Somone is going to make a Johnny Cab. I can feel it.
Of course, there are already (manned) taxi services named Johnny Cab, so it's only a couple of steps for them to automate their cars and install an animatronic half-mannequin chatbot into the driver position.
Plenty more than two, but conspicuously the last two right in a row. Right when we were desperate for the new guy to be different than the old guy. He wasn't.
Fun story: Sometimes it happens in reverse. Chester A Arthur was notorious for being an owned man (by Roscoe Conkling). But when Garfield was assassinated and Arthur took office he grew a conscience (maybe visited by the Ghost of Thomas Becket of Canterbury) and pushed the civil service reform agenda which was totally contrary to the will of his patrons. Kinda like Wheeler today in the FCC.
I'm actally pretty sure the folks at the polling sites are honest.
My complaint is that we've had two presidents in a row whose administrations veered widely from their original campaigns.
That strongly suggests we can't trust our candidates to do anything close to what we voted them in to do (e.g. UNDO EVERYTHING THE LAST GUY DID!)
And my complaint is all of our representatives are owned by the lobbyists of their contributors, so very often their position is totally opposite of what the people want.
This is why we can't stop the torture program.
This is why we can't stop the surveillance program.
This is why we can't stop police overreach and brutality, nor can we serve justice to those who gun down unarmed innocents.
These are my complaints.
Regarding the revolution, one generally needs the support of about 5% of the population (which is huge and yes, hard to achieve). But one starts a revolution the way one eats an elephant, one bite at a time.
I've mentioned before that were I writing a script for a moving featuring some kids engaging in partisan activity, they might first start by sabotaging the stationary cell-phone spoofing towers, which is technology that law enforcement doesn't even want to admit they have.
Kinda like sap gloves with knuckles filled with fine shot.
To be fair, I may be in similar straits, as I said I don't trust others to decide for me what is or isn't too dangerous. That credit was blown with AD&D, Rock-&-Roll and Video Games being instruments of Satan.
It might reduce the problem. But we don't know how much, and it will widen the portal for further bans of other allegedly dangerous materials (e.g. video games mentioned above, though gay-friendly children's books are a big target, as are contraceptives)
And I'm pretty sure your standards for enjoyment are not up to par with the standards that gun enthusiasts have. Many of the other commenters think that enthusiasts should be content with computer simulations, or rented guns or slingshots. It's avoiding the issue that you're still invoking your will on their liberties.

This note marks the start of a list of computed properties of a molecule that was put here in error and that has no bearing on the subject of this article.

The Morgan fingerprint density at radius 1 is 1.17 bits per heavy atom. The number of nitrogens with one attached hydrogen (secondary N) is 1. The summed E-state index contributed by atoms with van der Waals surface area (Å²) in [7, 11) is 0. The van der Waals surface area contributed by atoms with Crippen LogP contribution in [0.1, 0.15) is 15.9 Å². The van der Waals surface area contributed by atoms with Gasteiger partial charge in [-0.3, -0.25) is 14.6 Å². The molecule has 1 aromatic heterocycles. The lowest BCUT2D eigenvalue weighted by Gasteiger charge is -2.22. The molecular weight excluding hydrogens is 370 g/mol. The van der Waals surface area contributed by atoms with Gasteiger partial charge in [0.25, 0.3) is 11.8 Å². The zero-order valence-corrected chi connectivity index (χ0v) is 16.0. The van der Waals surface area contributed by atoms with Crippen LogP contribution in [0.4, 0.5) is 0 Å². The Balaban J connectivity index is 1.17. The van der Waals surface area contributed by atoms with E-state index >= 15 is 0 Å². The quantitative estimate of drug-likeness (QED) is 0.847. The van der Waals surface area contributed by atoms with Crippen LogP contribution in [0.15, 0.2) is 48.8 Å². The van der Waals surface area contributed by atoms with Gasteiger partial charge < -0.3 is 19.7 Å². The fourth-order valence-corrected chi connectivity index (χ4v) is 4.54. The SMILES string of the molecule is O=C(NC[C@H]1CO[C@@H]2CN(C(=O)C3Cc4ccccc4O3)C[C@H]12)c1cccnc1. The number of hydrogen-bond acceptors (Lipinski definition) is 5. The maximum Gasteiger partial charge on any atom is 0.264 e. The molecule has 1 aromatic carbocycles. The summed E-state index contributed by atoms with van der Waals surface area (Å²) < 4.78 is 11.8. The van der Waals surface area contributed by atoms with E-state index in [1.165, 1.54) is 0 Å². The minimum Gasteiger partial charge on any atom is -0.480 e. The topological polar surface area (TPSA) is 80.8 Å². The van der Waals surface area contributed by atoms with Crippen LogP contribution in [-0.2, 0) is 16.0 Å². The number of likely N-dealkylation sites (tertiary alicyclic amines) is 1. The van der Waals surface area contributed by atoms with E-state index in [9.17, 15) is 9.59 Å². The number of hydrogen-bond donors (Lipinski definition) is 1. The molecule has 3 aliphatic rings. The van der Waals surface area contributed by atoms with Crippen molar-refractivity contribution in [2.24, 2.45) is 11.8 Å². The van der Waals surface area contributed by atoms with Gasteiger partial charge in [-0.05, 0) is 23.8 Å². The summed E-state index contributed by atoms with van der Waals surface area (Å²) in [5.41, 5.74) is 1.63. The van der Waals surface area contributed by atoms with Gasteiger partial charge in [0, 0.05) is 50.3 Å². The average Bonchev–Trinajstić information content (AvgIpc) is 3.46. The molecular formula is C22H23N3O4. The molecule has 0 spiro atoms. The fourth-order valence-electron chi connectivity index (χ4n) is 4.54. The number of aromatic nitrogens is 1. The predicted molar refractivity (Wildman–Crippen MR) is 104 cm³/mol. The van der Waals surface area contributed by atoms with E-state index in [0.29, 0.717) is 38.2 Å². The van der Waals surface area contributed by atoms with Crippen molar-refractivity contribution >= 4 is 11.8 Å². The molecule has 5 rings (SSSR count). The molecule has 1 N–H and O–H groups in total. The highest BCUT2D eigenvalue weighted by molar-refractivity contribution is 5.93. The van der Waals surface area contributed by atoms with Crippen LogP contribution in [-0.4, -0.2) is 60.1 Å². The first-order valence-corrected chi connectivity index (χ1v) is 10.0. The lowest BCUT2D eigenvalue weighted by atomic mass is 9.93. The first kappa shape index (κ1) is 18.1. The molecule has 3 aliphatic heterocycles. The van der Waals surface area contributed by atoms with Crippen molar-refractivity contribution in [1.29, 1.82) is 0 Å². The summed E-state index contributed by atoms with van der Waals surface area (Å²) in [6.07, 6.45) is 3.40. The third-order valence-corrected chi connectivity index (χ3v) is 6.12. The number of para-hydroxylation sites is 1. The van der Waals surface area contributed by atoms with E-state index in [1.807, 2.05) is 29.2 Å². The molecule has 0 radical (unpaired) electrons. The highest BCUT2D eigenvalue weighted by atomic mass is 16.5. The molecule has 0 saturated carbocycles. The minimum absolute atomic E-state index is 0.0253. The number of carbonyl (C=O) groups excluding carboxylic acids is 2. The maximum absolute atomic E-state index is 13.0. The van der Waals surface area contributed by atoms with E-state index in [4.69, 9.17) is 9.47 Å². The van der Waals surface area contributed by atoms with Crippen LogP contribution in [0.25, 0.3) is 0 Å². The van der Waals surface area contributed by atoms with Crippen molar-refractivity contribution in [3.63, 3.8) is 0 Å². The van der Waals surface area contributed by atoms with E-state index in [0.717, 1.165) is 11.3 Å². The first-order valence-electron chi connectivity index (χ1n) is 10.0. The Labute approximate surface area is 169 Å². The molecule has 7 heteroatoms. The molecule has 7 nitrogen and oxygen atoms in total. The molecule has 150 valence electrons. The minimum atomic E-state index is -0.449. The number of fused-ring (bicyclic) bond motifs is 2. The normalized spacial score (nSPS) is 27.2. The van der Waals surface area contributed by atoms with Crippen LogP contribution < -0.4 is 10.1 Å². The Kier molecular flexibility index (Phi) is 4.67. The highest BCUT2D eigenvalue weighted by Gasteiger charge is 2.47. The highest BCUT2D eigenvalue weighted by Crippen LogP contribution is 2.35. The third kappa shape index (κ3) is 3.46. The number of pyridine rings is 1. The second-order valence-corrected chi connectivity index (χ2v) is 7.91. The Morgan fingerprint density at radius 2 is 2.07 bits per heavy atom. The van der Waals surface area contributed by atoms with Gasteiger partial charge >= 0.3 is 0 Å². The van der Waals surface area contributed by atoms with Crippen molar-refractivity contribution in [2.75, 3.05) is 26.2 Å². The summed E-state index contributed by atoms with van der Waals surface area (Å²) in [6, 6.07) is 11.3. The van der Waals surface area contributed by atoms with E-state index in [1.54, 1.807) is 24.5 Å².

And you're doing so based on distrust, so it's only fair that we distrust you right back. What's to stop you from expanding your regulations beyond your original mild restrictions or beyond guns to other devices? What's to stop you from using these laws to implement your religious morality on people who don't share it?
A look into recent history (The Hobby Lobby affair, The FBI's shit-flipping over practically-impenetrable cryptography, countless challenges of countless books and this freaking article right here) shows that none of this is hypothetical either.
So, yeah, I appreciate your concern, and I agree that there are a lot of stupid people who do not respect the risk that comes with owning a gun. And I agree that the NRA has become something of a bag of dicks that does not represent the gun community well at all. But in the long game, gun control is not the answer, especially so as the age of 3D printing approaches and custom gun parts can be prototyped locally, rather than by a major manufacturer.
And I relentlessly distrust anyone pushing for more gun control in this convesation to not, once their agenda is furthered, wipe their hands of the Charleston massacre deciding okay we did something. That's what O'Reilly is trying to do by accusing video games. That's what Obama is trying to do by pushing gun control.
The Charleston Massacre is not another rampage killing to be swept under the rug like so many others. And blaming guns here is being used to do exactly that.
"The remarkable success that nonviolent resistance has had recently"